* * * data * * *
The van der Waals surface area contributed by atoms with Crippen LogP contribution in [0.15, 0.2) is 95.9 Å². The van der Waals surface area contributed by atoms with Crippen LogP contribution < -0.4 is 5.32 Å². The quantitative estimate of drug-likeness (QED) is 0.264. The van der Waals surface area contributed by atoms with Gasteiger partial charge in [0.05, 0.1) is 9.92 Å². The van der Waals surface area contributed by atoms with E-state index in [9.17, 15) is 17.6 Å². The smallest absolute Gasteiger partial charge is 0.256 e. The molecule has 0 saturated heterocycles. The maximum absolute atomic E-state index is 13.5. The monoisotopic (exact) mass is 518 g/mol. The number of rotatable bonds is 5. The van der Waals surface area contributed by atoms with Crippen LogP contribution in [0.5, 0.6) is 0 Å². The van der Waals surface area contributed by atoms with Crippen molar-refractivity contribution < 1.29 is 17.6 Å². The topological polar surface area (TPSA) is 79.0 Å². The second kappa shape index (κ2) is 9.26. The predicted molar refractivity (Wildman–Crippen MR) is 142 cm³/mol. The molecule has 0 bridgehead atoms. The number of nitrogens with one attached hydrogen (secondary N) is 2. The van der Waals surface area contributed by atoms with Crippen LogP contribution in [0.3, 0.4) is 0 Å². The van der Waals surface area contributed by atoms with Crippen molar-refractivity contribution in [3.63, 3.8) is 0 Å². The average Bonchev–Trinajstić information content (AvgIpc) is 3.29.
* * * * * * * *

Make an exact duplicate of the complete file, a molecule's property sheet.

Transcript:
The van der Waals surface area contributed by atoms with Crippen LogP contribution in [0.15, 0.2) is 95.9 Å². The van der Waals surface area contributed by atoms with Crippen LogP contribution < -0.4 is 5.32 Å². The quantitative estimate of drug-likeness (QED) is 0.264. The van der Waals surface area contributed by atoms with Gasteiger partial charge in [0.05, 0.1) is 9.92 Å². The van der Waals surface area contributed by atoms with E-state index in [9.17, 15) is 17.6 Å². The smallest absolute Gasteiger partial charge is 0.256 e. The molecule has 0 saturated heterocycles. The maximum absolute atomic E-state index is 13.5. The monoisotopic (exact) mass is 518 g/mol. The number of rotatable bonds is 5. The van der Waals surface area contributed by atoms with Crippen LogP contribution in [0.5, 0.6) is 0 Å². The van der Waals surface area contributed by atoms with Crippen molar-refractivity contribution < 1.29 is 17.6 Å². The topological polar surface area (TPSA) is 79.0 Å². The second kappa shape index (κ2) is 9.26. The predicted molar refractivity (Wildman–Crippen MR) is 142 cm³/mol. The molecule has 0 bridgehead atoms. The number of nitrogens with one attached hydrogen (secondary N) is 2. The van der Waals surface area contributed by atoms with Crippen LogP contribution in [0.3, 0.4) is 0 Å². The van der Waals surface area contributed by atoms with Crippen molar-refractivity contribution in [3.63, 3.8) is 0 Å². The average Bonchev–Trinajstić information content (AvgIpc) is 3.29.